Colosseum Award


Shandukani Hillbrow Health Precinct (Henry Paine and Partners)


Herbert reminded me that Francesco the clown also threw his weight behind the campaign to save the Colosseum and that they had taken the protest to the streets of Johannesburg. Herbert, some 30 years later is still fighting for heritage and the cause of preservation and his latest opinion piece on the Heritage Portal about the work of SAHRA (click here to view) and his 2015 statement on the Pink Buildings Saga (click here to view) are worth reading for their clear headed logic and careful argument. Herbert himself deserves an award for his lifelong heritage work and leadership.

Heritage work is rewarding: the cherry on the top is saving a building. Heritage work requires energy, commitment, a thick skin, clever ideas for future the use of an old precious structure and dedication.You have to doggedly keep up the fight for heritage and its recognition. Herbert we salute you!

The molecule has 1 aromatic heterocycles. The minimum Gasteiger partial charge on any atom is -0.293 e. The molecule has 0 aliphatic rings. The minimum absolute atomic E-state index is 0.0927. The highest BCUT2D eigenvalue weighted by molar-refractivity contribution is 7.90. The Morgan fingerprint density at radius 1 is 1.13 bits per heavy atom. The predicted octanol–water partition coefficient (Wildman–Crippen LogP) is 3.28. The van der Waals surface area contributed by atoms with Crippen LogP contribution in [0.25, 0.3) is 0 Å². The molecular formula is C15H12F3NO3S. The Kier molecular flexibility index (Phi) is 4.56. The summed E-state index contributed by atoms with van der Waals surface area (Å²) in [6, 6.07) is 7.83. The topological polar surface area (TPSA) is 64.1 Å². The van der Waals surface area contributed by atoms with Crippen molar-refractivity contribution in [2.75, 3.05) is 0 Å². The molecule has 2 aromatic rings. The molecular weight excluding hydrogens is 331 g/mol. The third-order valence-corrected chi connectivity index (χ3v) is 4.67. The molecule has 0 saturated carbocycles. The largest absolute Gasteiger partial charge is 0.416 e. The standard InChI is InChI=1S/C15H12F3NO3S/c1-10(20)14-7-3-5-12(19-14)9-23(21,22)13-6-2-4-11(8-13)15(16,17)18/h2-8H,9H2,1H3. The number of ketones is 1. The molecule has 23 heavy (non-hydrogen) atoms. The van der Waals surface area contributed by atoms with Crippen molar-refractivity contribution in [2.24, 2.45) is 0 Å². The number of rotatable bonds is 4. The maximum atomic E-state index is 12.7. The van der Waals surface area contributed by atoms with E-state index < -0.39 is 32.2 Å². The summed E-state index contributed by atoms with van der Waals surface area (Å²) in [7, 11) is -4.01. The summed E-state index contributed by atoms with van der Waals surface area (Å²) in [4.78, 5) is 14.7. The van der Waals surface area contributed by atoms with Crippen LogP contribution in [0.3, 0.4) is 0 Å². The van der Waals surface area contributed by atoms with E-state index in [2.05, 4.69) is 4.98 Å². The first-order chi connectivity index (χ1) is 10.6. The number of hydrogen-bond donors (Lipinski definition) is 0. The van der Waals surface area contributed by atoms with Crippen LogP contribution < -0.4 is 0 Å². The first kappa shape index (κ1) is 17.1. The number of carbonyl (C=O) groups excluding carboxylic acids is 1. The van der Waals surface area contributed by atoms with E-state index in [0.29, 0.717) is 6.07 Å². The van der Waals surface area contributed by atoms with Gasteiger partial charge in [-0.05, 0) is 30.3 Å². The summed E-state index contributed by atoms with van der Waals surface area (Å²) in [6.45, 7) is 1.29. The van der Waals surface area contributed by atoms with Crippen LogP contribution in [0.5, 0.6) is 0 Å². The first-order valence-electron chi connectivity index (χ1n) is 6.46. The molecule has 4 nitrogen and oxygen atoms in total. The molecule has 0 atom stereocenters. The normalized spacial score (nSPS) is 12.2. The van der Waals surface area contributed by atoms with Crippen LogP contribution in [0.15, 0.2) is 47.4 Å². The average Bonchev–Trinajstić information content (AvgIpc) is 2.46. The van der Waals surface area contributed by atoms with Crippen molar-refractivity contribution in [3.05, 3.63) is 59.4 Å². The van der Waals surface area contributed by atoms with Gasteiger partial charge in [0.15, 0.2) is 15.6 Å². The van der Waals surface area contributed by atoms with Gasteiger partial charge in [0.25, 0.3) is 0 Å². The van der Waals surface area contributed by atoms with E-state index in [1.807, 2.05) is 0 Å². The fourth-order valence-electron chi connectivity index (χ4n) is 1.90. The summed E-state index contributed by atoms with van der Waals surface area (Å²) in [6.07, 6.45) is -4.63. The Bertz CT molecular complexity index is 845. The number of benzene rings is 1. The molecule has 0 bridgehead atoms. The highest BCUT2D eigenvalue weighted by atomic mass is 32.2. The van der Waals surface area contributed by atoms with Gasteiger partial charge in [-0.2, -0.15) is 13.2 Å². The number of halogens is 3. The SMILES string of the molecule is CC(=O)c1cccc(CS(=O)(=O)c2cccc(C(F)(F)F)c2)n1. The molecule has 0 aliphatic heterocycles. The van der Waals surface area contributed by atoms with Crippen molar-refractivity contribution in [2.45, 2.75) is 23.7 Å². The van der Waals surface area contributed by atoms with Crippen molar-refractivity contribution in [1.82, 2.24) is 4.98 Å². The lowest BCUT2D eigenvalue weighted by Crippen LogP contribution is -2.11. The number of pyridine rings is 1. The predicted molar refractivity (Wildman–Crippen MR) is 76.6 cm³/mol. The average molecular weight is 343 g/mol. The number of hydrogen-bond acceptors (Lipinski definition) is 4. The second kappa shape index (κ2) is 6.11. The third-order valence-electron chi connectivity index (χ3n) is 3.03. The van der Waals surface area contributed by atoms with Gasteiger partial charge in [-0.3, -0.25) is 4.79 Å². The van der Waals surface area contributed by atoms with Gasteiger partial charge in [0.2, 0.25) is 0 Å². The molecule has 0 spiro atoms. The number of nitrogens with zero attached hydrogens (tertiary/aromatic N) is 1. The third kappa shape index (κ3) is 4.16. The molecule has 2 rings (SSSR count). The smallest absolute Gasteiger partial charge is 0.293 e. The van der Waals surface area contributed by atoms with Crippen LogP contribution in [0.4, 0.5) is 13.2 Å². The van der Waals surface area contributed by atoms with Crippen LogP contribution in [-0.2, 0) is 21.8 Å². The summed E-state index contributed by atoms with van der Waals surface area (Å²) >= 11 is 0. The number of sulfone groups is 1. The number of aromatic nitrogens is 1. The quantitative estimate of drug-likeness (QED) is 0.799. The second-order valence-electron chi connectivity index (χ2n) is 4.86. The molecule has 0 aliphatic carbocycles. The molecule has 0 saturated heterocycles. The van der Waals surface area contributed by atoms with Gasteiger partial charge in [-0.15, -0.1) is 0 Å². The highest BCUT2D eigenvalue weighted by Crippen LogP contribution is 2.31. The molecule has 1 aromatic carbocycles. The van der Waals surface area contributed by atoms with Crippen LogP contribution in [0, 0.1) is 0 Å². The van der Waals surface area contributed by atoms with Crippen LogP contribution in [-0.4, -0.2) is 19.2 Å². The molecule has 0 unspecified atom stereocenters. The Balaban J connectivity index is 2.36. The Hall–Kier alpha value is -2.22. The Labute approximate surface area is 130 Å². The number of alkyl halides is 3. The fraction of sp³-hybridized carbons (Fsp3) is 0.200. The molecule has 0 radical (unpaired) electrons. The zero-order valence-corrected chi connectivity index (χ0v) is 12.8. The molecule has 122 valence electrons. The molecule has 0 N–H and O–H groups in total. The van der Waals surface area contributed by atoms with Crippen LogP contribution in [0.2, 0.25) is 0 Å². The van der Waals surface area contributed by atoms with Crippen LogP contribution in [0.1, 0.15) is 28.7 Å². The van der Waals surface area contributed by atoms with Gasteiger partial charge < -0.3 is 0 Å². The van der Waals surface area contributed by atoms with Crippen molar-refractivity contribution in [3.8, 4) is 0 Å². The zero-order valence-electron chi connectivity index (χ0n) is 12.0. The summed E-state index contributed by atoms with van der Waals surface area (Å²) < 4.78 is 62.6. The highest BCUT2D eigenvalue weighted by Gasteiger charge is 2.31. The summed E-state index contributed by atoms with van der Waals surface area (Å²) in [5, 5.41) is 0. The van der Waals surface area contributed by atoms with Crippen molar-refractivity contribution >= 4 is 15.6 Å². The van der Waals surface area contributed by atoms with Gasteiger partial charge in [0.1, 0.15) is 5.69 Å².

1. Clive Chipkin:  Johannesburg Style, Architecture and Society 1880s-1960s  (1993)
  2. 1982 Save the Coloseum booklet and leaflets
  3. Artefacts Website
  4. Online access to writings of  John Howe on William Timlin
  5. William Timlin:  South Africa (1928)
  6. Hedley A Chilvers: Out of the Crucible (1929) with illustrations by William Timlin
  7. Online Johannesburg Property pages.